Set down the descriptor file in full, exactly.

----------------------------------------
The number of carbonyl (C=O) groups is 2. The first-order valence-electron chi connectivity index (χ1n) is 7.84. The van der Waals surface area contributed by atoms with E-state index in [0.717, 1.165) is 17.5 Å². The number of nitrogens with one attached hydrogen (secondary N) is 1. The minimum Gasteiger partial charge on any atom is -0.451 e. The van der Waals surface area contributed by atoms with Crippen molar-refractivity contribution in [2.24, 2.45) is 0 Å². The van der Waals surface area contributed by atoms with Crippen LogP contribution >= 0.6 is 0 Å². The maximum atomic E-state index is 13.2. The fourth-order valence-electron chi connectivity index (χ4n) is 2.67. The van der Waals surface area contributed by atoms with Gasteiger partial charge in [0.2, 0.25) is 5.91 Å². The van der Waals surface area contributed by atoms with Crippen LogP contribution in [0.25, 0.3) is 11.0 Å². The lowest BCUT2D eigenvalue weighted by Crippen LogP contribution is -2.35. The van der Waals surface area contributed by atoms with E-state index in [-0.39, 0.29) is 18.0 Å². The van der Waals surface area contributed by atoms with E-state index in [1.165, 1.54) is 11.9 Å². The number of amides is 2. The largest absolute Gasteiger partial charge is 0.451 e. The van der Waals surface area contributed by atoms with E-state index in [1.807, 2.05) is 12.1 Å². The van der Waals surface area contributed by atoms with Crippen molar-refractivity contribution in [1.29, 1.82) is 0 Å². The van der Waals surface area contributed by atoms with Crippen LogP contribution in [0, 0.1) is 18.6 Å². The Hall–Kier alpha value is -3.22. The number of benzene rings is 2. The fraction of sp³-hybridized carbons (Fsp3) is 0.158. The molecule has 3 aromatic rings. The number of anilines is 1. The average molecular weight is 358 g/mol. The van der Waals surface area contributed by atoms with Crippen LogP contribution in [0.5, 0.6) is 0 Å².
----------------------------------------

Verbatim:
The number of carbonyl (C=O) groups is 2. The first-order valence-electron chi connectivity index (χ1n) is 7.84. The van der Waals surface area contributed by atoms with E-state index in [0.717, 1.165) is 17.5 Å². The number of nitrogens with one attached hydrogen (secondary N) is 1. The minimum Gasteiger partial charge on any atom is -0.451 e. The van der Waals surface area contributed by atoms with Crippen molar-refractivity contribution in [2.24, 2.45) is 0 Å². The van der Waals surface area contributed by atoms with Crippen LogP contribution >= 0.6 is 0 Å². The maximum atomic E-state index is 13.2. The fourth-order valence-electron chi connectivity index (χ4n) is 2.67. The van der Waals surface area contributed by atoms with Gasteiger partial charge in [0.2, 0.25) is 5.91 Å². The van der Waals surface area contributed by atoms with Crippen LogP contribution in [0.25, 0.3) is 11.0 Å². The lowest BCUT2D eigenvalue weighted by Crippen LogP contribution is -2.35. The van der Waals surface area contributed by atoms with E-state index in [-0.39, 0.29) is 18.0 Å². The van der Waals surface area contributed by atoms with E-state index in [1.165, 1.54) is 11.9 Å². The number of amides is 2. The largest absolute Gasteiger partial charge is 0.451 e. The van der Waals surface area contributed by atoms with E-state index in [1.807, 2.05) is 12.1 Å². The van der Waals surface area contributed by atoms with Crippen molar-refractivity contribution in [1.29, 1.82) is 0 Å². The van der Waals surface area contributed by atoms with Crippen LogP contribution in [0, 0.1) is 18.6 Å². The Hall–Kier alpha value is -3.22. The number of benzene rings is 2. The fraction of sp³-hybridized carbons (Fsp3) is 0.158. The molecule has 3 aromatic rings. The number of anilines is 1. The average molecular weight is 358 g/mol. The van der Waals surface area contributed by atoms with Crippen LogP contribution in [0.5, 0.6) is 0 Å².